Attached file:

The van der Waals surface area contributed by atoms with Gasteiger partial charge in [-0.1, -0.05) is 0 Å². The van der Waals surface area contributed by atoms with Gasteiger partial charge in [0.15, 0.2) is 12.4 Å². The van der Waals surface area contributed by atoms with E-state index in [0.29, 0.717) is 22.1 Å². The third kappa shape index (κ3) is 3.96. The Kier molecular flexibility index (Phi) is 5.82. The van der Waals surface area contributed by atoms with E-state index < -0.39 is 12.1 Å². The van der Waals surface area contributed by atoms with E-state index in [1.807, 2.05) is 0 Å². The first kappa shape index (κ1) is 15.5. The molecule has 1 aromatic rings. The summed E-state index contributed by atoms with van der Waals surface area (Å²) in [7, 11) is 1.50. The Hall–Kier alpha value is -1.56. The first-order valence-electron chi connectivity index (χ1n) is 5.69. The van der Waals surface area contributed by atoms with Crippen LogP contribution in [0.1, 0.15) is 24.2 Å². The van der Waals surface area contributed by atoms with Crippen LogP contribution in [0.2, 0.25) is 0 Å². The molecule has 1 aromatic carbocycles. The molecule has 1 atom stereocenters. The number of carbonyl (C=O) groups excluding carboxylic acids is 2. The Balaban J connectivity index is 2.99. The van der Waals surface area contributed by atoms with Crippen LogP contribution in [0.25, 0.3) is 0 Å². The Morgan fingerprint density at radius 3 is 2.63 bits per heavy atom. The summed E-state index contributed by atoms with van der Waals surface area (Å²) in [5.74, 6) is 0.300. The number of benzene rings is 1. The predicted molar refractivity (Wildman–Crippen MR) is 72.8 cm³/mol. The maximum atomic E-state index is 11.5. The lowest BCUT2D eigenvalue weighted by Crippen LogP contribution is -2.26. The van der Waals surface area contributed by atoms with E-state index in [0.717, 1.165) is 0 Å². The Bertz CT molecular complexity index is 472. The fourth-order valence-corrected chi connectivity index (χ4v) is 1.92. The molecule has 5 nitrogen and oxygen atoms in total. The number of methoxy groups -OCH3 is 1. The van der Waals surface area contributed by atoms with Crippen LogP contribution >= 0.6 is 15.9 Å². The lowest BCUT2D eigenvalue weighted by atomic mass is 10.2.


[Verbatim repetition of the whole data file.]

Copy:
The van der Waals surface area contributed by atoms with Gasteiger partial charge in [-0.1, -0.05) is 0 Å². The van der Waals surface area contributed by atoms with Gasteiger partial charge in [0.15, 0.2) is 12.4 Å². The van der Waals surface area contributed by atoms with E-state index in [0.29, 0.717) is 22.1 Å². The third kappa shape index (κ3) is 3.96. The Kier molecular flexibility index (Phi) is 5.82. The van der Waals surface area contributed by atoms with E-state index < -0.39 is 12.1 Å². The van der Waals surface area contributed by atoms with E-state index in [1.807, 2.05) is 0 Å². The first kappa shape index (κ1) is 15.5. The molecule has 1 aromatic rings. The summed E-state index contributed by atoms with van der Waals surface area (Å²) in [7, 11) is 1.50. The Hall–Kier alpha value is -1.56. The first-order valence-electron chi connectivity index (χ1n) is 5.69. The van der Waals surface area contributed by atoms with Crippen LogP contribution in [0.1, 0.15) is 24.2 Å². The van der Waals surface area contributed by atoms with Crippen LogP contribution in [0.2, 0.25) is 0 Å². The molecule has 1 aromatic carbocycles. The molecule has 1 atom stereocenters. The number of carbonyl (C=O) groups excluding carboxylic acids is 2. The Balaban J connectivity index is 2.99. The van der Waals surface area contributed by atoms with Crippen LogP contribution in [0.25, 0.3) is 0 Å². The Morgan fingerprint density at radius 3 is 2.63 bits per heavy atom. The summed E-state index contributed by atoms with van der Waals surface area (Å²) in [5.74, 6) is 0.300. The number of benzene rings is 1. The predicted molar refractivity (Wildman–Crippen MR) is 72.8 cm³/mol. The maximum atomic E-state index is 11.5. The lowest BCUT2D eigenvalue weighted by Crippen LogP contribution is -2.26. The van der Waals surface area contributed by atoms with E-state index in [0.717, 1.165) is 0 Å². The Bertz CT molecular complexity index is 472. The fourth-order valence-corrected chi connectivity index (χ4v) is 1.92. The molecule has 5 nitrogen and oxygen atoms in total. The number of methoxy groups -OCH3 is 1. The van der Waals surface area contributed by atoms with Crippen LogP contribution >= 0.6 is 15.9 Å². The lowest BCUT2D eigenvalue weighted by atomic mass is 10.2.